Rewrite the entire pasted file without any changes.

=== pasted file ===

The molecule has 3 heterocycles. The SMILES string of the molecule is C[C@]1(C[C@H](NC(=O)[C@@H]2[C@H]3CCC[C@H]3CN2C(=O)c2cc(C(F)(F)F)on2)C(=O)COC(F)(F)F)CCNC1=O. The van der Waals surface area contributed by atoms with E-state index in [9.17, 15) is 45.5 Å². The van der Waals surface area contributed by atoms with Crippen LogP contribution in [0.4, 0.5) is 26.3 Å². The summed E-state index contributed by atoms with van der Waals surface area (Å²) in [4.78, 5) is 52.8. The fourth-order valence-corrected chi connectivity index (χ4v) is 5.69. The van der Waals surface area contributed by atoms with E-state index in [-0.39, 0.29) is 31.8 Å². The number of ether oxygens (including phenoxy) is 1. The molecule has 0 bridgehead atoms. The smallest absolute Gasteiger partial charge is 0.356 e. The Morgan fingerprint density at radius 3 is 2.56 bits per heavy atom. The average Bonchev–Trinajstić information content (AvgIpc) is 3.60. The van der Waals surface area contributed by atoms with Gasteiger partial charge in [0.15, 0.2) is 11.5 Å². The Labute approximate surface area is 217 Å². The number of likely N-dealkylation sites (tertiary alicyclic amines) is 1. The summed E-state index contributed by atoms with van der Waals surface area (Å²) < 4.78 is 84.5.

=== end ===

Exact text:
The molecule has 3 heterocycles. The SMILES string of the molecule is C[C@]1(C[C@H](NC(=O)[C@@H]2[C@H]3CCC[C@H]3CN2C(=O)c2cc(C(F)(F)F)on2)C(=O)COC(F)(F)F)CCNC1=O. The van der Waals surface area contributed by atoms with E-state index in [9.17, 15) is 45.5 Å². The van der Waals surface area contributed by atoms with Crippen LogP contribution in [0.4, 0.5) is 26.3 Å². The summed E-state index contributed by atoms with van der Waals surface area (Å²) in [4.78, 5) is 52.8. The fourth-order valence-corrected chi connectivity index (χ4v) is 5.69. The van der Waals surface area contributed by atoms with E-state index in [-0.39, 0.29) is 31.8 Å². The number of ether oxygens (including phenoxy) is 1. The molecule has 0 bridgehead atoms. The smallest absolute Gasteiger partial charge is 0.356 e. The Morgan fingerprint density at radius 3 is 2.56 bits per heavy atom. The average Bonchev–Trinajstić information content (AvgIpc) is 3.60. The van der Waals surface area contributed by atoms with Gasteiger partial charge in [0.15, 0.2) is 11.5 Å². The Labute approximate surface area is 217 Å². The number of likely N-dealkylation sites (tertiary alicyclic amines) is 1. The summed E-state index contributed by atoms with van der Waals surface area (Å²) < 4.78 is 84.5.